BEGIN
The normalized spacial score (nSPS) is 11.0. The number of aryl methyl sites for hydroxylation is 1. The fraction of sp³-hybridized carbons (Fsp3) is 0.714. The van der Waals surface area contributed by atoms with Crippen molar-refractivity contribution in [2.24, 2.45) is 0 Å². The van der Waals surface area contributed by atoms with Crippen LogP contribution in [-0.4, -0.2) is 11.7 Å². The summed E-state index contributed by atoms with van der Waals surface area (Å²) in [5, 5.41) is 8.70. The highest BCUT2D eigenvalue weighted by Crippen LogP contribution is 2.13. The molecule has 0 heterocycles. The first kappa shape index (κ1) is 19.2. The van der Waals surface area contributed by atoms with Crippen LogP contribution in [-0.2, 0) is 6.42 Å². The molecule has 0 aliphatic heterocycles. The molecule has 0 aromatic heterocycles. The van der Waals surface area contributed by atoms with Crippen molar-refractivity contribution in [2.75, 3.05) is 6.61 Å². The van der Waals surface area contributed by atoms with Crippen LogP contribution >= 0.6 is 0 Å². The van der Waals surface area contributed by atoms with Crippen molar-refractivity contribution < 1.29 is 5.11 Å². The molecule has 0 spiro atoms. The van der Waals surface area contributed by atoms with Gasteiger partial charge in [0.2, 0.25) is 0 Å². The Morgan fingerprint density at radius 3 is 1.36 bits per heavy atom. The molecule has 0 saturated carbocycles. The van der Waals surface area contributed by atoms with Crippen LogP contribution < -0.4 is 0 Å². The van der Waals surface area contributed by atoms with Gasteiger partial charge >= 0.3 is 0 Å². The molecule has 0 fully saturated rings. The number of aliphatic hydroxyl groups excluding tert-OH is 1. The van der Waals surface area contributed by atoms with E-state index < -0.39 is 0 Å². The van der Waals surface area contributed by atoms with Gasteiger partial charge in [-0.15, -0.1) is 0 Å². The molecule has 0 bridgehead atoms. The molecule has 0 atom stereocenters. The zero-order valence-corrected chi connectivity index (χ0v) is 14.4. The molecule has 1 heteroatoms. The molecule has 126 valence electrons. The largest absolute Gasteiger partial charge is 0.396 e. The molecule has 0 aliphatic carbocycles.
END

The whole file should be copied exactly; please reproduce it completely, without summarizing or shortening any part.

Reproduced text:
The normalized spacial score (nSPS) is 11.0. The number of aryl methyl sites for hydroxylation is 1. The fraction of sp³-hybridized carbons (Fsp3) is 0.714. The van der Waals surface area contributed by atoms with Crippen molar-refractivity contribution in [2.24, 2.45) is 0 Å². The van der Waals surface area contributed by atoms with Crippen LogP contribution in [-0.4, -0.2) is 11.7 Å². The summed E-state index contributed by atoms with van der Waals surface area (Å²) in [5, 5.41) is 8.70. The highest BCUT2D eigenvalue weighted by Crippen LogP contribution is 2.13. The molecule has 0 heterocycles. The first kappa shape index (κ1) is 19.2. The van der Waals surface area contributed by atoms with Crippen LogP contribution in [-0.2, 0) is 6.42 Å². The molecule has 0 aliphatic heterocycles. The molecule has 0 aromatic heterocycles. The van der Waals surface area contributed by atoms with Crippen molar-refractivity contribution in [2.75, 3.05) is 6.61 Å². The van der Waals surface area contributed by atoms with Crippen LogP contribution >= 0.6 is 0 Å². The van der Waals surface area contributed by atoms with Crippen molar-refractivity contribution < 1.29 is 5.11 Å². The molecule has 0 spiro atoms. The van der Waals surface area contributed by atoms with Gasteiger partial charge in [0.2, 0.25) is 0 Å². The Morgan fingerprint density at radius 3 is 1.36 bits per heavy atom. The molecule has 0 saturated carbocycles. The van der Waals surface area contributed by atoms with Crippen LogP contribution < -0.4 is 0 Å². The van der Waals surface area contributed by atoms with Gasteiger partial charge >= 0.3 is 0 Å². The molecule has 0 fully saturated rings. The number of aliphatic hydroxyl groups excluding tert-OH is 1. The van der Waals surface area contributed by atoms with E-state index < -0.39 is 0 Å². The van der Waals surface area contributed by atoms with Gasteiger partial charge in [-0.15, -0.1) is 0 Å². The molecule has 0 bridgehead atoms. The molecule has 0 atom stereocenters. The zero-order valence-corrected chi connectivity index (χ0v) is 14.4. The molecule has 1 heteroatoms. The molecule has 126 valence electrons. The largest absolute Gasteiger partial charge is 0.396 e. The molecule has 0 aliphatic carbocycles.